Stuck in a Locked Classroom.

Disclaimer: If it belonged to me, the show would still be on.

A/N: A review would be really nice. Please? Come on, it'll bring you luck! Or something!

"Fine, fine, ok. I'll tell you. I'll OPEN UP. Whaddaya wanna know?" Helga chewed her gum furiously, annoyed that she was letting herself be goaded into talking about herself. Then again, it was Arnold who was asking her to. It was very hard to say no to Arnold, with his mild face, half lidded eyes, and pleasantly low voice. It was especially hard if you were Helga G. Pataki.

"Hey, look," said Arnold, shrugging. "I don't want to make you uncomfortable or anything. I just think you should open up more, and I'd like to get to know you. That's two birds felled with one stone. If it makes you any happier, I'll be glad to talk about myself too. We could take turns at asking each other stuff. Would you like that?"

"Would I." Helga smirked, folded her arms and leaned against the wall. "Okay, Arnoldo, lets do it. I don't have any particular interest in knowing the boring details of your boring life, but we're going to be stuck in here for a while, and any conversation is better than no conversation. But I have one rule."

"What?" asked Arnold.

"That if there's any question I REALLY don't feel like answering, you won't force me to."

"Done."

Helga's heart warmed to the boy sitting next to her. Every day he gave her a new reason to love him, and she already loved him so much, she was afraid she might burst some day. It just kept growing and growing, and you don't expect that to happen with an unrequited crush you've had for like eleven years. But here he was, wanting to get to KNOW her. What fourteen year old boy wanted to get to KNOW anybody? Wasn't it all about who had developed the most over summer? Whose hair was the shiniest? Who wore the trendiest clothes? Yet, Arnold wanted to get to KNOW her. How was he this amazing?

All right, granted, they were stuck in this classroom for an indefinite period of time, and there wasn't anything else to do. They'd come in here to retrieve a very mean letter Rhonda and Nadine had written Curly and left in his desk. It was a long story, the point of it being that Arnold had found out and thought it was a horrible thing to do, and had enlisted Helga's help to sneak into school after hours. They'd managed it all right, but it turned out that this was the time the classrooms got locked for the night after all the cleaning got over. The janitor hadn't thought to look inside the classroom, not expecting there to be any students around at this hour, and had locked them in. By the time they'd found the letter and discovered that they were trapped in, the janitor was long gone, and nobody was around to hear them thumping on the door.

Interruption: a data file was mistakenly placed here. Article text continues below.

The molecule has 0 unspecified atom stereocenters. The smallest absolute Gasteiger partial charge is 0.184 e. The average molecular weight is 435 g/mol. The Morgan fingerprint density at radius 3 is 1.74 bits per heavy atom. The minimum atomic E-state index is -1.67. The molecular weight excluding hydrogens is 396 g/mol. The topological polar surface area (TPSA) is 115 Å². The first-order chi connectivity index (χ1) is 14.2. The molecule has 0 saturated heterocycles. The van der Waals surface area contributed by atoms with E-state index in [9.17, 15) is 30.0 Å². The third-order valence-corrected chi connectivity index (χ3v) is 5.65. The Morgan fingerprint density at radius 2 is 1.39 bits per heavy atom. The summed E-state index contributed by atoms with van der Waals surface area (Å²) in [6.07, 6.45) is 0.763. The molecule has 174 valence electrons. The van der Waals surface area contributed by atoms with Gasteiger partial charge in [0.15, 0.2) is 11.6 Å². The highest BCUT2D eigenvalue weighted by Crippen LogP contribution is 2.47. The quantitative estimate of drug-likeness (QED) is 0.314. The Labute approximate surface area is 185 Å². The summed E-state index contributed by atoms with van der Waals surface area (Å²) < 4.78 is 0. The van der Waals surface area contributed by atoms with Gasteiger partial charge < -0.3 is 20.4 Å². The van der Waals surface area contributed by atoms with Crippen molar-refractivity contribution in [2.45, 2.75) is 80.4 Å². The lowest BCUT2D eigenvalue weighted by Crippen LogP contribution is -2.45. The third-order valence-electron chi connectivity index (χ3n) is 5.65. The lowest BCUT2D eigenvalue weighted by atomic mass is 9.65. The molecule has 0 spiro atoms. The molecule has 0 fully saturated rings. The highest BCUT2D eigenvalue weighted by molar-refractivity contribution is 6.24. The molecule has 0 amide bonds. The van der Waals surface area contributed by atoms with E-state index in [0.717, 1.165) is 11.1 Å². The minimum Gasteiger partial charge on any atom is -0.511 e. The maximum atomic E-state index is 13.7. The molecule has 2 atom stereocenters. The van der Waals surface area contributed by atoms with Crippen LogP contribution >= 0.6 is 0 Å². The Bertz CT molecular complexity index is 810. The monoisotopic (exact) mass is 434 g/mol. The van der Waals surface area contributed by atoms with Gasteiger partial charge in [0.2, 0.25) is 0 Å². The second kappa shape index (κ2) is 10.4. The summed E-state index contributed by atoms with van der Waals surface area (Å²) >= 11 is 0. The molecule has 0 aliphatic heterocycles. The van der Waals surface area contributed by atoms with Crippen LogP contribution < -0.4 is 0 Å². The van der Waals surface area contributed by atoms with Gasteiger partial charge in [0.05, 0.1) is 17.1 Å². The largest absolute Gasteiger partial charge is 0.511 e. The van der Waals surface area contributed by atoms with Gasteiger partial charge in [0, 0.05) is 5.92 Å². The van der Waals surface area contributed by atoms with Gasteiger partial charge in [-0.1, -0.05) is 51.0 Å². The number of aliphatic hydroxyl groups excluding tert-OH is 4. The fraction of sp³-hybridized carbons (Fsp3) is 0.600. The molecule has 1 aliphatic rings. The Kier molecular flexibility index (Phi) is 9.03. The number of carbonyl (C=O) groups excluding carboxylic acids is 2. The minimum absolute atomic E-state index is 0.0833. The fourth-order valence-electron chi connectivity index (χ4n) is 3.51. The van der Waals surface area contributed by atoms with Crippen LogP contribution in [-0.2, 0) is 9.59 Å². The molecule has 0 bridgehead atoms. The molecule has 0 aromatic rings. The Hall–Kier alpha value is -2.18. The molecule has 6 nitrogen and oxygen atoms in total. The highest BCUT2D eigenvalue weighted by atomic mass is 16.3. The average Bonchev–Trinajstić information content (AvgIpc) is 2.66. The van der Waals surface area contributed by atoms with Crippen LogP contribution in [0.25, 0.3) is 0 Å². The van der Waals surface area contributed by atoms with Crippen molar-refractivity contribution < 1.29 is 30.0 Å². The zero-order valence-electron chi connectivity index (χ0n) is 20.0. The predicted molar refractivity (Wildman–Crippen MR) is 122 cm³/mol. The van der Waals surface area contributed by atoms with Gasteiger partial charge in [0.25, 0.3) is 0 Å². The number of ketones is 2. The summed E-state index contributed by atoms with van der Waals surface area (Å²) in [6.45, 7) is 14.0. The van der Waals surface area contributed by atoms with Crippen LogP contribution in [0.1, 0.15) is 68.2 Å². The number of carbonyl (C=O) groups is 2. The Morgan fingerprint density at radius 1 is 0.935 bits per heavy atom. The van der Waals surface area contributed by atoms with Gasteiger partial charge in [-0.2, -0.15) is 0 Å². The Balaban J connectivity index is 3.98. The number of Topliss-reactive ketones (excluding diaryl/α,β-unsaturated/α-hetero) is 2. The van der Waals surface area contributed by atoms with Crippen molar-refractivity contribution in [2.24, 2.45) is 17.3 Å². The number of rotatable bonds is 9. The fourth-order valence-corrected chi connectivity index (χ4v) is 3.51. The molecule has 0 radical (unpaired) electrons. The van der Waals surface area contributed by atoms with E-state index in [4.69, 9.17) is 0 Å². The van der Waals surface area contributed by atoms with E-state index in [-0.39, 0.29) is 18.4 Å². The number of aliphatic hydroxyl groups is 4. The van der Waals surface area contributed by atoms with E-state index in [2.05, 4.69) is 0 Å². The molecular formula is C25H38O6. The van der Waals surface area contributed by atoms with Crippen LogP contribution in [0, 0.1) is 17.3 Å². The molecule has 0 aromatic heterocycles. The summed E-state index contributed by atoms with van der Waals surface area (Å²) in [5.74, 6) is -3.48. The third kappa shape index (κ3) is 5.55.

"Okay, you go first," said Helga, stretching her legs out in front of her. After sitting in the cramped desks for about an hour, they'd decided they had enough of sitting on them during school anyway, and had settled themselves on the floor against the wall at the back of the classroom.

"Okay," said Arnold. "Who is your least favourite person in the world?"

"Oh that's easy," said Helga, scowling. "Olga."

"Really?" said Arnold. He had been expecting her to say Lila, or maybe Harold. She always seemed to think Lila was irritatingly perfect, and Harold was ALWAYS stealing her food. "Your sister?"

"Yeah, my so-called sister," scoffed Helga. "I can't stand her. Bob comes a close second. Then Miriam."

"Your whole family?" Arnold was just a little shocked. He knew that Helga's home life wasn't exactly all roses and cream, but her LEAST favourite people in the WORLD?

"Yup. That's THREE questions, Football Head. It's my turn."

"Okay, hit me."

"Who is YOUR least favourite person in the world?"

Arnold considered, and Helga grinned.

"Boy, this oughta be good," she remarked. Goody-two-shoes Arnoldo fessing up about his deep dark demons. If he has any. Come on, Football Head, whaddaya got?"

"I think maybe Rhonda,"

"Why am I not surprised. I'm guessing it's because she's all high-handed and snobbish and insensitive?"

"I guess."

"Because she's mean to everyone?"

"Yeah."